The Ancient Healing Art of Reflexology
Reflexology like so many of the complementary therapies is not new. It has been around for a long time and was known in ancient Indian, Chinese and Egyptian civilisations. Wall paintings dating from 2330 BC were found in the tomb of Ankhmahor in Egypt. Murals depicted the practical use of aromatherapy, acupuncture and herbalism as well as reflexology; surely if these healing techniques were ineffective they would have been discarded a long time ago!
Linda Anderson, Member of the British School of Reflexology, is based in Saffron Walden in the U.K. She tells us that modern Reflexology started with an American physiotherapist, Eunice Ingham who, the 1930s, was shown a series of “foot maps” by a visiting team of Chinese doctors. The doctors used the charts for diagnostic purposes. The material sparked Eunice’s interest and she soon started investigations of her own. She experimented with sensitivities in the feet to see where such sensations led her. To her astonishment she discovered that massaging the points depicted on the feet in the Chinese diagrams could alleviate many bodily ailments. Soon, “the foot lady” as she came to be known, was able to draw up her own map and went on to found “The International Institute of Reflexology” in the early years of the Second World War.
Linda is quick to point out that in spite of the fact the Chinese doctors were using the reflexes to determine a diagnosis, reflexology is not used as a diagnostic tool today. However, it is wonderfully relaxing, producing an overall feeling of well-being which acts as a very effective counter-point to the stress that is all pervasive in the modern busy world! She says that all organs and parts of the body have specific reflex points which can be found on the hands and the feet. Congestion, an infallible pointer to “dis-ease”, makes itself known by sensitivity in the reflex points. Often the blockage is due to a build up of toxins. Very occasionally, when pressure is applied to a reflex point, the client will yelp in pain. This is a sure sign that something is amiss. A good reflexologist is considerate and gentle and will avoid causing unnecessary discomfort whilst using the feedback to delicately massage the client’s feet and restore the free flow of energy. In the process, toxins are released and congestion dispersed, leaving the client feeling relaxed and re-vitalised.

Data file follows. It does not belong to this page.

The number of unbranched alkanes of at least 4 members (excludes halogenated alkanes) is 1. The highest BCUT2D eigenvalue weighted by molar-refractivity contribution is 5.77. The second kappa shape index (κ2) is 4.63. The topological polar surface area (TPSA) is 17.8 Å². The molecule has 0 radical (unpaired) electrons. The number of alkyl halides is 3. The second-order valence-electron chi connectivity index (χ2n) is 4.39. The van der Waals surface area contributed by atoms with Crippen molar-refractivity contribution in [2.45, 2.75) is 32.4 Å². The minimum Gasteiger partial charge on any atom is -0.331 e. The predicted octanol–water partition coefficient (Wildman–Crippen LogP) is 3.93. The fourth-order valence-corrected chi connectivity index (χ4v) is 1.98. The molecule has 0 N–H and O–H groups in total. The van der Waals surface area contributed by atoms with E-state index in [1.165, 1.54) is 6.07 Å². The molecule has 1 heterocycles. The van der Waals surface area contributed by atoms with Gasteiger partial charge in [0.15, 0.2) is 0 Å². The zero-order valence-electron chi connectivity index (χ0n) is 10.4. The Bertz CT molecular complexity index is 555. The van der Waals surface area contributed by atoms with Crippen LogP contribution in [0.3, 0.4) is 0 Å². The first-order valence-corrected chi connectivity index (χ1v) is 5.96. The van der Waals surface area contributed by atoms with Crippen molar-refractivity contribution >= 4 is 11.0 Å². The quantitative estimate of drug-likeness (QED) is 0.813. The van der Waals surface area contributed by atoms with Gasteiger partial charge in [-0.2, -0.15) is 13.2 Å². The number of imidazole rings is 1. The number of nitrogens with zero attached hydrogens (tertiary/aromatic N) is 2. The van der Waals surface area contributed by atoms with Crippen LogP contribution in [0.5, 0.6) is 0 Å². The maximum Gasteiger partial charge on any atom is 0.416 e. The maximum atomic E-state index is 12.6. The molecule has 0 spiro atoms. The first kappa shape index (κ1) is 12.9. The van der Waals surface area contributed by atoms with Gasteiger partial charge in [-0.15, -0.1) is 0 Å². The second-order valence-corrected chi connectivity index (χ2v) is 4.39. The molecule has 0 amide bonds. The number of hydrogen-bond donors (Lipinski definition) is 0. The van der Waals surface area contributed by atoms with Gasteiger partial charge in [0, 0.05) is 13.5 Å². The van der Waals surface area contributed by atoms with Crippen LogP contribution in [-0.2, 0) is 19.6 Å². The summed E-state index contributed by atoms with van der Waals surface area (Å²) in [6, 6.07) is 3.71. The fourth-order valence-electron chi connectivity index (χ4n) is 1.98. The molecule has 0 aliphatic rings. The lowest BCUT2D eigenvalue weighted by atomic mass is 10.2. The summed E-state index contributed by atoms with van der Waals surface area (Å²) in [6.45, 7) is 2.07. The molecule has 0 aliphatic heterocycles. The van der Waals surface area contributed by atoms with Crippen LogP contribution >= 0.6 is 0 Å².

Linda explains that the average “Reflexology Session” lasts from 45 minutes to one hour. The Therapist works on the hands and feet by massaging with the thumb in short creeping movements. The idea is to cover all the reflex points in the time available. Special attention is given to any sensitive areas, which are massaged gently until the sensitivity diminishes. Thus energy blockages are cleared and “chi”, the Chinese word for “life-energy,” is able to circulate freely once more, allowing the body’s own healing energies to come into play and restoring its natural equilibrium.
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About the Author: Alister Bredee is a freelance writer, author, lecturer and trainer and Natural Health Practitioner. See also www.pagerankarticles.com..
He lives in Thailand and can be contacted at: